I know I speak for everybody when I say that social media is one of the purest forms of addiction. Taking myself as an example, to elaborate on that, I spent an average of 3 to 4 hours daily on Youtube, Twitter, Instagram and Reddit on weekdays. I averaged about 5 to 6 hours on the weekends. Totally, I spent close to 30 hours every single week looking at my phone. That is more than a day in the week spent looking at my phone. And I never really paid any attention to it. As a part of my experiment on the effects of “seeking discomfort”, I really wanted to come out of my comfort zone of constantly being on social media. So I took up a challenge and deleted all the social media apps on my phone. Instagram, Twitter, Reddit and Youtube – all deleted. It turned out to be one of the best decisions I have ever taken in my life.
To give a background on the level of addiction I was at, I’ve been addicted to Youtube from the past 4 years now. By addiction I mean that if you considered any time frame in those 4 years, I would have been following a minimum of about 10 to 15 youtubers every single day. Let us consider the situation a few months back. I was constantly following Pewdiepie, KSI and the sidemen and too many British youtubers to name. Most of these youtubers upload daily and each of their videos are at least 10 minutes long (Big up youtube algorithm). So that’s about 10 to 15 youtubers releasing 10 minutes worth of video every single day. That’s close to 2 and a half hours every single day. And I had to watch them all. Why? Because I had to be relevant and updated, duh. Now apart from this, there’s Instagram and Twitter. Of course that’s a necessity too. How else will I know what’s happening in the world? How else will I know which drink the friend I met 2 years back drank last weekend? And Reddit. Where else would I get my daily dose of memes from? 9gag? This was my situation.
The first 3 days without social media were interesting, to say the least. I realized how much I actually was addicted to it and how much time I had on my hand. In the first 3 days, every time I unlocked my phone, my muscle memory involuntarily navigated to where my Instagram would have been only to find out that there’s nothing there. I could sense the disappointment through my fingers. But as days rolled out, the hunger to know what’s happening in the digital world subsided. It didn’t matter any more. Sure, I did not get as much information as I did previously. But then again, do I really need that much of information every single day? Then I began to do something out of the 3 hours that I had every day. I read books, focused on my goals, converted that time into productivity.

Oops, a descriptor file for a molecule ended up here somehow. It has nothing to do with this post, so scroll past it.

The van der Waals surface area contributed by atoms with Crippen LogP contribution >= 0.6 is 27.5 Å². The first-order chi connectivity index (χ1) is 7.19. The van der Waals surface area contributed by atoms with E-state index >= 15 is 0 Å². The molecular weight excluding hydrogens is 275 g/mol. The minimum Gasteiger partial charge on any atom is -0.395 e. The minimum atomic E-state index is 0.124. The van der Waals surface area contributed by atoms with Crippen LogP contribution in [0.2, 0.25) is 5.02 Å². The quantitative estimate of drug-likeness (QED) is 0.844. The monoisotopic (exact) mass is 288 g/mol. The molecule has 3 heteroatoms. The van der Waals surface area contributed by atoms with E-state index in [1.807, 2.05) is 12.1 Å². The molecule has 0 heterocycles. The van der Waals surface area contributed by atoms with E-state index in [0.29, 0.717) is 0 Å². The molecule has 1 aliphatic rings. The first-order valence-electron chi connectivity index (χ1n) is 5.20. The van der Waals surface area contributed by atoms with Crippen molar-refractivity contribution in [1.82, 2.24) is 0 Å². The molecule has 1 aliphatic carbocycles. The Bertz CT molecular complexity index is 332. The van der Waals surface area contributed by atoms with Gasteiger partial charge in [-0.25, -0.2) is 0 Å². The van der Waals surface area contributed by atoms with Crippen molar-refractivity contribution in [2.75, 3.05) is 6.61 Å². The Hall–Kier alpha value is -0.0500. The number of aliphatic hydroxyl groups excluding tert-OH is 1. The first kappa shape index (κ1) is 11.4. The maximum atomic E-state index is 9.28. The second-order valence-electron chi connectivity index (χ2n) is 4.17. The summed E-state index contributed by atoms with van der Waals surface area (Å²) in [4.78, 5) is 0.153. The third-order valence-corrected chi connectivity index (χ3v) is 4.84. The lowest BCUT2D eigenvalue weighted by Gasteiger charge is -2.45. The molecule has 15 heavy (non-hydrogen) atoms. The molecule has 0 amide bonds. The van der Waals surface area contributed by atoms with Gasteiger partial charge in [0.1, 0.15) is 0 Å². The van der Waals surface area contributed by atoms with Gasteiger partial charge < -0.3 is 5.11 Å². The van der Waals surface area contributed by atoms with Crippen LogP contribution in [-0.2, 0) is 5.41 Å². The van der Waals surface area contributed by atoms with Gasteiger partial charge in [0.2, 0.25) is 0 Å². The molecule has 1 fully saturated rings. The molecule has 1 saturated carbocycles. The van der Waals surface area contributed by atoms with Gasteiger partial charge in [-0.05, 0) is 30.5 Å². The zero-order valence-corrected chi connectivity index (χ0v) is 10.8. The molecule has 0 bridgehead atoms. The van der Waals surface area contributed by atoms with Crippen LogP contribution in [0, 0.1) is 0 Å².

I completed the one month challenge 3 weeks ago. One entire month without any of the apps I mentioned previously. I’m almost 2 months into the challenge and I have not felt the need to use social media like I used to before. Of course I’m not going to be a complete recluse, but I think I can confidently say that I’m never going back to the way I used social media previously. And I’m definitely not going to spend more than an hour on it daily.
Now, I’m passing this challenge onto you. First of all, calculate how much time you’re actually spending on your phone. Then delete 3 of the apps that you spend most of your time on. Maybe a month is too long. But try living without your 3 most used apps and social media platforms for a week. Instead, spend that time doing something that’s going to help you achieve your goal. There’s nothing to lose, everything to gain.